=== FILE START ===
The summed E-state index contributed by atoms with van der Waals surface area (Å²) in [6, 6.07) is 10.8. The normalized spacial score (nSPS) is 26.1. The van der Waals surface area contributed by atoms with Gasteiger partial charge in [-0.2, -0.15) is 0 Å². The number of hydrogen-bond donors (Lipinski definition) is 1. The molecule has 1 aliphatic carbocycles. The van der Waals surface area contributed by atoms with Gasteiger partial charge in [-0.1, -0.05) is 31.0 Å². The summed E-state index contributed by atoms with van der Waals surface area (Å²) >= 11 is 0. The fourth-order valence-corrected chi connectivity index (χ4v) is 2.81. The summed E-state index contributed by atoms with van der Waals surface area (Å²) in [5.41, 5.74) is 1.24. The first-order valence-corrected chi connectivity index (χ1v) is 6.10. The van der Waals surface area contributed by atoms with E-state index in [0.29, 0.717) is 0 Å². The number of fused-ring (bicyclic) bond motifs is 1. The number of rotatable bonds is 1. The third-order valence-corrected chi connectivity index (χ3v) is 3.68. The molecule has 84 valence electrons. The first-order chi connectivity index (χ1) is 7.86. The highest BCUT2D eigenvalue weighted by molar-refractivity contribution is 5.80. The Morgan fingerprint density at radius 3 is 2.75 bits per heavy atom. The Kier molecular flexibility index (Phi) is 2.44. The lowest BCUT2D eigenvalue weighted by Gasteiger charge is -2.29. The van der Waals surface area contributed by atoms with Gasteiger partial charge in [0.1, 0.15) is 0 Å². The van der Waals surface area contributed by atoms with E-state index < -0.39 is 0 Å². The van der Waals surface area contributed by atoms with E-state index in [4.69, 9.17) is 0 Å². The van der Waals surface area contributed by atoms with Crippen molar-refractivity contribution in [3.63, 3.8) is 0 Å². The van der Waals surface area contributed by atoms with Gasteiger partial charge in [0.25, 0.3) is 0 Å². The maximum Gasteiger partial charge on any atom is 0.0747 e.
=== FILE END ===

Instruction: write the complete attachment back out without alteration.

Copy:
The summed E-state index contributed by atoms with van der Waals surface area (Å²) in [6, 6.07) is 10.8. The normalized spacial score (nSPS) is 26.1. The van der Waals surface area contributed by atoms with Gasteiger partial charge in [-0.2, -0.15) is 0 Å². The number of hydrogen-bond donors (Lipinski definition) is 1. The molecule has 1 aliphatic carbocycles. The van der Waals surface area contributed by atoms with Gasteiger partial charge in [-0.1, -0.05) is 31.0 Å². The summed E-state index contributed by atoms with van der Waals surface area (Å²) >= 11 is 0. The fourth-order valence-corrected chi connectivity index (χ4v) is 2.81. The summed E-state index contributed by atoms with van der Waals surface area (Å²) in [5.41, 5.74) is 1.24. The first-order valence-corrected chi connectivity index (χ1v) is 6.10. The van der Waals surface area contributed by atoms with E-state index in [0.29, 0.717) is 0 Å². The number of fused-ring (bicyclic) bond motifs is 1. The number of rotatable bonds is 1. The third-order valence-corrected chi connectivity index (χ3v) is 3.68. The molecule has 84 valence electrons. The first-order chi connectivity index (χ1) is 7.86. The highest BCUT2D eigenvalue weighted by molar-refractivity contribution is 5.80. The Morgan fingerprint density at radius 3 is 2.75 bits per heavy atom. The Kier molecular flexibility index (Phi) is 2.44. The lowest BCUT2D eigenvalue weighted by Gasteiger charge is -2.29. The van der Waals surface area contributed by atoms with Gasteiger partial charge in [0.1, 0.15) is 0 Å². The van der Waals surface area contributed by atoms with E-state index < -0.39 is 0 Å². The van der Waals surface area contributed by atoms with E-state index in [4.69, 9.17) is 0 Å². The van der Waals surface area contributed by atoms with Crippen molar-refractivity contribution in [3.63, 3.8) is 0 Å². The van der Waals surface area contributed by atoms with Gasteiger partial charge in [0.25, 0.3) is 0 Å². The maximum Gasteiger partial charge on any atom is 0.0747 e.